• Trixie
          • thepragmatist

            I really loved that article. I’m a fan.

    • Trixie

      No, they wouldn’t, because NCBers, well the hard-core ones anyway, are eugenicists at heart.

      • thepragmatist

        Arg, they really really are.

    • Josephine

      Considering that my husband comes from large-boned, hearty stock and I’m fat as well as generally sturdily-built, my kids are already doomed, so slice me up.

      Whoops, I forgot to feel guilty, self-loathing, and ashamed.

  • theNormalDistribution

    Oh gawd, that cake looks so good.

    • Meredith

      You filthy c-section baby!

      • theadequatemother

        I was an unassisted precipitous birth, an I think that cake looks really good. Some might argue that the cake to icing ratio isn’t optimal but I would disagree with them. I couldn’t pull off that hairstyle though.

        • theNormalDistribution

          Their argument would be invalid. Clearly it is the best kind of cake, with some kind of chiffon or cream frosting rather than buttercream. The cake is only there to hold it all together.

      • theNormalDistribution

        I’ll have you know that my mother birthed me naturally, thank you very much!

        But I was exclusively breastfed so that’s probably why I’m a fatty cake monster.

        • ngozi

          I was an induced hospital birth (my mother had two previous labors that were both over 50 hours). Maybe this is why the cake in the picture doesn’t look good to me. But I have been known to eat a whole dozen of Krispy Kreme donuts by myself. Maybe the induction did it.

  • Violet EMT

    Neither does being a Weight Watchers member cause one’s children to be obese.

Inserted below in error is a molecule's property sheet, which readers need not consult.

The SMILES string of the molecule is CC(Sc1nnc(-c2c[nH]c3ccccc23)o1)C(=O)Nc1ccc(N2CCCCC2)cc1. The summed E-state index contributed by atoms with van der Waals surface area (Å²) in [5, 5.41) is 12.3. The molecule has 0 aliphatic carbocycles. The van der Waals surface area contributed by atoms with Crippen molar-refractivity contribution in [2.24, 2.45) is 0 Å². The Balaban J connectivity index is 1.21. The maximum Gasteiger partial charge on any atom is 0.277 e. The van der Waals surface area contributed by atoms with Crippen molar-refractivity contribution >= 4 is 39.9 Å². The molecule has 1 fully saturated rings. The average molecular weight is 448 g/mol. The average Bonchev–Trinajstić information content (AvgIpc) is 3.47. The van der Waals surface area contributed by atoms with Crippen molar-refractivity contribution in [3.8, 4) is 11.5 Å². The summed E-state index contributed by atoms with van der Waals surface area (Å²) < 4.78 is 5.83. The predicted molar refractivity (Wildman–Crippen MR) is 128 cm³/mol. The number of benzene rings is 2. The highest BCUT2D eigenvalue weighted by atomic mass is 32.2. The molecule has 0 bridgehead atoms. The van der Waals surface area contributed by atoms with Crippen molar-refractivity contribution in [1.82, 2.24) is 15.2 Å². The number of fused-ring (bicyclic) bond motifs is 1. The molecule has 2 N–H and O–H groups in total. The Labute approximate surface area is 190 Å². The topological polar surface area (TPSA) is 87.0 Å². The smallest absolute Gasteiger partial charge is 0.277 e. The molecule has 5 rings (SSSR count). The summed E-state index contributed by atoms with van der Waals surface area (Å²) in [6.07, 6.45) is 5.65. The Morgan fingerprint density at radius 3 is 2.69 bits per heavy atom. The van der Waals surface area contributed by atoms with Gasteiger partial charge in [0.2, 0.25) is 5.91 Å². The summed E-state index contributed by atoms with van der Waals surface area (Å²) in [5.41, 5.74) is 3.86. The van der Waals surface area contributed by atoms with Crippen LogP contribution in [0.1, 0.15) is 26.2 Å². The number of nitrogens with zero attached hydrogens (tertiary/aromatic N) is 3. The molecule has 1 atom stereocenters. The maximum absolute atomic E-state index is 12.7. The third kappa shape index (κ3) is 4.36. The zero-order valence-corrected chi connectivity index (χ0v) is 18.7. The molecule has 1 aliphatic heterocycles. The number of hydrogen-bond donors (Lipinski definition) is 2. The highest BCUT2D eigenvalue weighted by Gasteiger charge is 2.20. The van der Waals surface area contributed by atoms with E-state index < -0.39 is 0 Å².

• Amy Tuteur, MD

      But I bet if you did a study, you’d find that being a member of Weight Watchers increase the risk that your children will be obese.

      • Violet EMT

        Not sure what I’d find if I did a study, but I’m sure that’s what NCBers would find, with their feeble grasp on research methods.

        • Elizabeth A

          Yup. And they’d blame it on gut flora.

          • Sue

            There’s also good evidence that a baby’s gut flora is a moving feast (so to speak) until solids are fully introduced – so those minutes to hours in the birth canal don’t have a lasting effect anyway.

      • Young CC Prof

        I wonder if staying in Weight Watchers for several years reduces the probability that your children will be obese, compared to people who joined Weight Watchers and dropped out within a few weeks. (Assuming that your children were young and living under your roof at the time.)

  • http://safermidwiferyutah.wordpress.com/ Safer Midwifery Utah

    Had a weird thought- how do they do c-sections on people who are very fat and have their stomach hang substantially lower than where the incision usually goes?

    • Awesomemom

      They pull it up and cut away. You just have to be more careful about how it heals and make sure to keep it nice and clean.

      • MJ

        Which is really not all that different from caring for stitches from a vaginal delivery – keep it clean and as dry as possible. I know I made some novel use of my little fan heater!

    • mollyb

      They taped my belly up and made the incision under the skin fold. I had to keep a clean towel over my incision and had to dry it with a hair dryer after showering. There was an increased risk of infection due to the damp environment of the skin fold but I had no problems and healed completely and in record time, according to the surgeon. In fact the only complication I had to my very easy c-section recovery was the allergic reaction I had to the adhesive in the tape they used to pull up my belly.